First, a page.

The mood in the Esperanza Peace and Justice Center was celebratory and somber during a community meeting called to discuss transgender expression and the rights of transgender children in Texas public schools. (Scroll down to see photos from the event.)
A powerful panel with an educator from the San Antonio Independent School District (SAISD), a representative from the American Civil Liberties Union (ACLU) discussed the rights of transgender children in schools, and parents told personal stories about the journey of raising a transgender child.
Graciela Sanchez, director of the Esperanza Peace and Justice center, opened the event by thanking panelists and community members for educating people on transgender issues.
Moderator Lauryn Farris began by acknowledging that the new school year will be very different for transgender children, because of the guidelines issued by the Obama administration that are temporarily blocked by a court in Fort Worth. (More on that court action here.) (View the Obama administration ruling that Title IX prohibits discrimination based on sex in schools that receive federal funding: https://www.justice.gov/opa/pr/us-departments-justice-and-education-release-joint-guidance-help-schools-ensure-civil-rights).
Panelist Patti Radle, president of the SAISD board of trustees, said the board of trustees asked her to emphasize that that SAISD will uphold the federal Title IX guidelines as outlined by the Obama ruling.
Radle also said SAISD is implementing a policy designed to protect all children from instances of bullying. Finally, she discussed ways that the district planned to work with parents in order to educate them on transgender issues, and to let students know that they have pathways to resolve whatever issues they might be dealing with.
Panelist Victor Cornell, statewide advocacy manager for the Texas ACLU, talked about the First Amendment in schools in a transgender student context. Cornell said transgender students have the right to be out at school as do all LGBTQ+ students, and he said transgender students have a right to privacy not to be outed to their parents by school officials. Finally, he listed things protected by the First Amendment, including dress codes. Cornell said that if a transgender student is following all of the dress code guidelines for the gender that they identify as then they are protected by the U.S. Constitution.
The next panel included parents who discussed their personal journies in raising transgender children. Farris introduced those parents and offered support to anyone who needed an advocate to go to school with and have a conversation with school officials about the transition process.
Panelist Eleanor Goodwin is a grandmother raising a transgender elementary school student named Jazz. Goodwin described the process of realizing and accepting that Jazz was a transgender female. Goodwin and Jazz were recently a part of a Texas Public Radio interview that can be replayed here: http://tpr.org/post/source-trans-students-and-their-parents-worry-about-back-school.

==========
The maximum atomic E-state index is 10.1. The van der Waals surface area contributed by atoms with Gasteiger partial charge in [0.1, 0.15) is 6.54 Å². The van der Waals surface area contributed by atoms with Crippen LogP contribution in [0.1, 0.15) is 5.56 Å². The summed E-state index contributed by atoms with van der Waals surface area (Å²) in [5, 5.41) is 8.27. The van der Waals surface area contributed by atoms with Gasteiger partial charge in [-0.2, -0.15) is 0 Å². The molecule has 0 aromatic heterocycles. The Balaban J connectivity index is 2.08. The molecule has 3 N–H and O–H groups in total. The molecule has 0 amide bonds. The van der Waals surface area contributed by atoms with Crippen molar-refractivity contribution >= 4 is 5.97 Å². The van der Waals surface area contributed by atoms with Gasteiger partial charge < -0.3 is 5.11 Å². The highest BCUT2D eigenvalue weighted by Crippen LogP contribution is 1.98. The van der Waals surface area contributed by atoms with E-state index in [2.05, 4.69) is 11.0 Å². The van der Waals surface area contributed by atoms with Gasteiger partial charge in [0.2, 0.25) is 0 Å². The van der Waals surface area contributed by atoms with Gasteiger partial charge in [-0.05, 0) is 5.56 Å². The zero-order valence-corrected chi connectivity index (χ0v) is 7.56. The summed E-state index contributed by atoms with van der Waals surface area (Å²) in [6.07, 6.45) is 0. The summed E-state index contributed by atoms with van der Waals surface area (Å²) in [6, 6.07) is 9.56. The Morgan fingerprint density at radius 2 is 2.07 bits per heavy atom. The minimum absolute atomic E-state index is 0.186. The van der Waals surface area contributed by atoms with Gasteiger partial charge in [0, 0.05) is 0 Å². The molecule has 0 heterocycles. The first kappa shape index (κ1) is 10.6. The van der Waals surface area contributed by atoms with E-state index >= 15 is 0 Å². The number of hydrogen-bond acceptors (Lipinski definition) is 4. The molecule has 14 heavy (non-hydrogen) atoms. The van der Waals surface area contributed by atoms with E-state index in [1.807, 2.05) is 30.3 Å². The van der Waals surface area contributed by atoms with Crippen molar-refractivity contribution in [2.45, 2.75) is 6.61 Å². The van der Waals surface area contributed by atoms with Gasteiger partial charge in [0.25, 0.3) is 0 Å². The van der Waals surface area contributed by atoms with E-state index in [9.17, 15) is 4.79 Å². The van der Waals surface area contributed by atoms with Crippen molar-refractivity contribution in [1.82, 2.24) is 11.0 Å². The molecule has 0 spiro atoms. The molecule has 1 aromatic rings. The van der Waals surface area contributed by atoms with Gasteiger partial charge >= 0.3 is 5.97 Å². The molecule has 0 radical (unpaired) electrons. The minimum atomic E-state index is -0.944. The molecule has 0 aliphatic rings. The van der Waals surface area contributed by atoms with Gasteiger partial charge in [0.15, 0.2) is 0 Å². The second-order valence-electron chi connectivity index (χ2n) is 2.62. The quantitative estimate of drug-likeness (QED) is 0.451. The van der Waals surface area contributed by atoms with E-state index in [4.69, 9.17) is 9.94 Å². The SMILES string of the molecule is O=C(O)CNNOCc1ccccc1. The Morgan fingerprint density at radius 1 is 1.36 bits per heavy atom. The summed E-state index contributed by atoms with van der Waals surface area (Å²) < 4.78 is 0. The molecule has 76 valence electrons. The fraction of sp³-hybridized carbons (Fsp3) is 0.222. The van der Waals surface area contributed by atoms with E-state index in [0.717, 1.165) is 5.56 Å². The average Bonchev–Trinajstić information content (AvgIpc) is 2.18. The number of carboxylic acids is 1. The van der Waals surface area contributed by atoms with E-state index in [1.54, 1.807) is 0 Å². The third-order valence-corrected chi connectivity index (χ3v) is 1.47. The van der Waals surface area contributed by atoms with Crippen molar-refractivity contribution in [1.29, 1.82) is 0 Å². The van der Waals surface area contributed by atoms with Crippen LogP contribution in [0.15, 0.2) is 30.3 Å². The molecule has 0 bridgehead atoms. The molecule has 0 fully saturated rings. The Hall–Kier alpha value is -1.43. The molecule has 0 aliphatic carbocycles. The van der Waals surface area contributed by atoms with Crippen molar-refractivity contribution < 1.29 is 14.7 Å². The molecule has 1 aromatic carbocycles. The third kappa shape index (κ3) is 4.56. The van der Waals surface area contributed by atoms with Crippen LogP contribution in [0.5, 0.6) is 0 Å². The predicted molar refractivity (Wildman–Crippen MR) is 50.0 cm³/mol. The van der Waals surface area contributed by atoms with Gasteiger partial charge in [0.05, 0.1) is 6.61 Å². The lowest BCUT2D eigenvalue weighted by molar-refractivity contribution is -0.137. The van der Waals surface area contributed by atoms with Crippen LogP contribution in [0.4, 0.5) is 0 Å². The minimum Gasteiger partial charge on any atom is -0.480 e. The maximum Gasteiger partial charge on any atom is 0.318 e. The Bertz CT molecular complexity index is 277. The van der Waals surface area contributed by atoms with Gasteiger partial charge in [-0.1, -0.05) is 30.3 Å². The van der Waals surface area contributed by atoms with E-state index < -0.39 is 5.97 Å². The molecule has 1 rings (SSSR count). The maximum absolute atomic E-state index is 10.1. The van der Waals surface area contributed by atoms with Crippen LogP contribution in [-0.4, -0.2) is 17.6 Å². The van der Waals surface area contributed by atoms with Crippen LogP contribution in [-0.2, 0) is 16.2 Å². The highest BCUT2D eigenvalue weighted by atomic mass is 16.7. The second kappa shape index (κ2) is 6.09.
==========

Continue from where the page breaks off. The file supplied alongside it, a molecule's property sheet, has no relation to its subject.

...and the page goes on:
Goodwin told a story about learning from Jazz, who knew she was a little girl at the age of three. Goodwin also talked about having the tough conversation with school officials about Jazz transitioning, and how those school officials required her to use the nurse’s bathroom rather than the regular girls’ restroom.
She spoke openly about how this arrangement didn’t work for a child Jazz’s age, and how Jazz had problems when she couldn’t make it to the nurse’s office. This prompted Jazz to begin using the bathroom that matched her gender identity when no one was watching. Goodwin spoke about a bullying incident that happened with a substitute teacher who was not aware of Jazz’s situation. Goodwin ended by saying that Jazz is afraid to go back to school this semester because of what she went through during this past school year.
The next parent to speak was Marlo Bearden, the mother of a transgender son who is a student at the University of Texas at San Antonio. Bearden discussed her personal struggle with accepting who her son is, and how that behavior created a gap between them. She ended her speech by saying “Let your children be themselves.”
Dee Smith told a personal story about how her transgender daughter attended a charter school, and how the mistreatment of her daughter by school officials prompted her to take her daughter out of school in order to protect her. She also added that she is strongly considering filing a Title IX complaint against the school.
The Castillo family talked about how they were not surprised when their son came out as a transgender male. Laurie and Mario told the story of how their son told them he identified as a transgender male and how they were the last to know. When they went to discuss a plan with school officials they were well-received. They said that when the principal asked their son Leo what bathroom he planned to use, the answer was that Leo had been using the men’s restroom for two years.
The next portion of the event was a question-and-answer for attendees. Community members and educators expressed their gratitude for this educational experience, and commented on the stories shared by the panelists.